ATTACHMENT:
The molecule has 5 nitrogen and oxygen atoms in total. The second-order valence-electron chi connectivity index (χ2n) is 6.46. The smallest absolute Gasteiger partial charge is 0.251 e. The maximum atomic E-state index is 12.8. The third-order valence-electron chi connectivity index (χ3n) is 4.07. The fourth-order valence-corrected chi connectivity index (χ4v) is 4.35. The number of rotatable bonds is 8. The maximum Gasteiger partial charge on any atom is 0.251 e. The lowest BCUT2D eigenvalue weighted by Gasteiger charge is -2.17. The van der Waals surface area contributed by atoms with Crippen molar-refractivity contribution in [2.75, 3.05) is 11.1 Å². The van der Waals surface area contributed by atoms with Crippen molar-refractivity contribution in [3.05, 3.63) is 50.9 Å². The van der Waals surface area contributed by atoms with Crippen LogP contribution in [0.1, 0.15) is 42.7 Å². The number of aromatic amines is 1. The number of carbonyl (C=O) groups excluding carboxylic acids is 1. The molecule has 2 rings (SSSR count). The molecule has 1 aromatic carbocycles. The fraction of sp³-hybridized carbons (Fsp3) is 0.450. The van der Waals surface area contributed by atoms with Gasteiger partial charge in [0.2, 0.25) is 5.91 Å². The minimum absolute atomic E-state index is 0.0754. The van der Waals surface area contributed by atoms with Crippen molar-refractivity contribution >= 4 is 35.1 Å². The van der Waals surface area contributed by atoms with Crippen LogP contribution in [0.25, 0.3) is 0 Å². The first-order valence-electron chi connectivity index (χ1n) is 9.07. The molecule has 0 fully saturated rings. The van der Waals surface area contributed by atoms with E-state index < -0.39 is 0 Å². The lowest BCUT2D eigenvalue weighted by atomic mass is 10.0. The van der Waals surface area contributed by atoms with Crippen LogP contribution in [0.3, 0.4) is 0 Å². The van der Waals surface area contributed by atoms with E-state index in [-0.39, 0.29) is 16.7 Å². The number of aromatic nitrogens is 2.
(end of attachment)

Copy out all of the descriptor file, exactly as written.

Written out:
The molecule has 5 nitrogen and oxygen atoms in total. The second-order valence-electron chi connectivity index (χ2n) is 6.46. The smallest absolute Gasteiger partial charge is 0.251 e. The maximum atomic E-state index is 12.8. The third-order valence-electron chi connectivity index (χ3n) is 4.07. The fourth-order valence-corrected chi connectivity index (χ4v) is 4.35. The number of rotatable bonds is 8. The maximum Gasteiger partial charge on any atom is 0.251 e. The lowest BCUT2D eigenvalue weighted by Gasteiger charge is -2.17. The van der Waals surface area contributed by atoms with Crippen molar-refractivity contribution in [2.75, 3.05) is 11.1 Å². The van der Waals surface area contributed by atoms with Crippen molar-refractivity contribution in [3.05, 3.63) is 50.9 Å². The van der Waals surface area contributed by atoms with Crippen LogP contribution in [0.1, 0.15) is 42.7 Å². The number of aromatic amines is 1. The number of carbonyl (C=O) groups excluding carboxylic acids is 1. The molecule has 2 rings (SSSR count). The molecule has 1 aromatic carbocycles. The fraction of sp³-hybridized carbons (Fsp3) is 0.450. The van der Waals surface area contributed by atoms with Gasteiger partial charge in [0.2, 0.25) is 5.91 Å². The minimum absolute atomic E-state index is 0.0754. The van der Waals surface area contributed by atoms with Crippen molar-refractivity contribution >= 4 is 35.1 Å². The van der Waals surface area contributed by atoms with Crippen LogP contribution in [0.25, 0.3) is 0 Å². The first-order valence-electron chi connectivity index (χ1n) is 9.07. The molecule has 0 fully saturated rings. The van der Waals surface area contributed by atoms with E-state index < -0.39 is 0 Å². The lowest BCUT2D eigenvalue weighted by atomic mass is 10.0. The van der Waals surface area contributed by atoms with Crippen LogP contribution in [0.3, 0.4) is 0 Å². The van der Waals surface area contributed by atoms with E-state index in [-0.39, 0.29) is 16.7 Å². The number of aromatic nitrogens is 2.